New date set towards Portugal’s “trial of the century”
A new date has been set on the bumpy road towards Portugal’s ‘trial of the century’, focusing on the alleged corruption of former prime minister José Sócrates.
Almost four years since the 60-year-old was arrested and later held in preventive custody – first in jail and then ‘under house arrest’ in Lisbon – superjudge Carlos Alexandre has finally scheduled September 3 for the so-called opening of judicial instruction, the final date by which Sócrates and the other 28 defendants can request an optional procedural phase, directed by a magistrate.
It is a moment, say reports, where the basis of the Public Ministry’s case could be given a form of ‘mini-trial’.
Hours after Lusa broke the news, SIC television was pre-releasing clips of Sócrates ‘exploding’ on camera during questioning ahead of its exposé this evening “O Confronto”.
José Sócrates has refuted all the claims against him (click here) since the very beginning, and there are many who believe Operation Marquês and all the razzmatazz and allegations that have filled newspaper columns since 2014 will amount to nothing.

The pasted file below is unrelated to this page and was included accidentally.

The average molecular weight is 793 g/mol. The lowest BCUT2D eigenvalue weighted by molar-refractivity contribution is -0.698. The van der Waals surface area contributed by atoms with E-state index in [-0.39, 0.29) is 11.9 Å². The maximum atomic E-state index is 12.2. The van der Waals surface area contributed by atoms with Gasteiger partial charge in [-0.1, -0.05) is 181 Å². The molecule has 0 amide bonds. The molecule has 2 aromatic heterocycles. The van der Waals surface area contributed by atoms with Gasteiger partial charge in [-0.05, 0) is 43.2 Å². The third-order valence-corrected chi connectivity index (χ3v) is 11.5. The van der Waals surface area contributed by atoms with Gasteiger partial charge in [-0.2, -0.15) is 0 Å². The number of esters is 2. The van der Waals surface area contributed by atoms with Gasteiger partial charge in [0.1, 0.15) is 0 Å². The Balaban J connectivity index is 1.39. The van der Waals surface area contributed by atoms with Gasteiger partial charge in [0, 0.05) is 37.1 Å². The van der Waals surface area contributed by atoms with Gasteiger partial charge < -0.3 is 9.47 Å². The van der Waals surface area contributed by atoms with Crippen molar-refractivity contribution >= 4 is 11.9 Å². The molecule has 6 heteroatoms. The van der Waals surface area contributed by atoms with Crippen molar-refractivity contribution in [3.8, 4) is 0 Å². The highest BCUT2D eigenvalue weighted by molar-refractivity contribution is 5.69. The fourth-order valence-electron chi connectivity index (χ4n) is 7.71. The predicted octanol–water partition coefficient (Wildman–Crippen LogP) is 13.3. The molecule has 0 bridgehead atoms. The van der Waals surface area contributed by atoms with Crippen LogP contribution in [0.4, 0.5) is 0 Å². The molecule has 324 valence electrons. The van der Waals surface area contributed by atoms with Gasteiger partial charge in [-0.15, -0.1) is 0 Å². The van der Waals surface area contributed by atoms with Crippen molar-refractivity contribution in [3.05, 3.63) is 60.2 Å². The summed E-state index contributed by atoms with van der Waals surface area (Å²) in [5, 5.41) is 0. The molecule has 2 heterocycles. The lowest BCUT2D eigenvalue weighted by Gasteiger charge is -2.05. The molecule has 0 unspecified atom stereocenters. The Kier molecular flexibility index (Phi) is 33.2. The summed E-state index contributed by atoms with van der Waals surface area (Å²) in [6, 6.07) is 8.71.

Certainly the convoluted case has taken its time to get to court, and it is still not there. But at least we have a new date to work towards.
As Lusa recaps: the inquiry relates to the practice of almost 200 crimes of an economic-financial nature. Sócrates himself is accused of three crimes of passive corruption while holding political office, 16 of money-laundering, nine of falsification of documents and three of qualified fiscal fraud.
Salient points of the prosecution are that Sócrates received “around €34 million between 2006-2015 in return for favourable decisions extended to former banker Ricardo Salgado of Group Espírito Santo, Portugal Telecom, the Algarve’s Vale do Lobo resort and construction company Group Lena.
Defendants accused alongside Sócrates include Salgado, former PT directors Henrique Granadeiro and Zeinal Bava and former CGD director Armando Vara.
And the State is gunning for a total of €58 million in damages.
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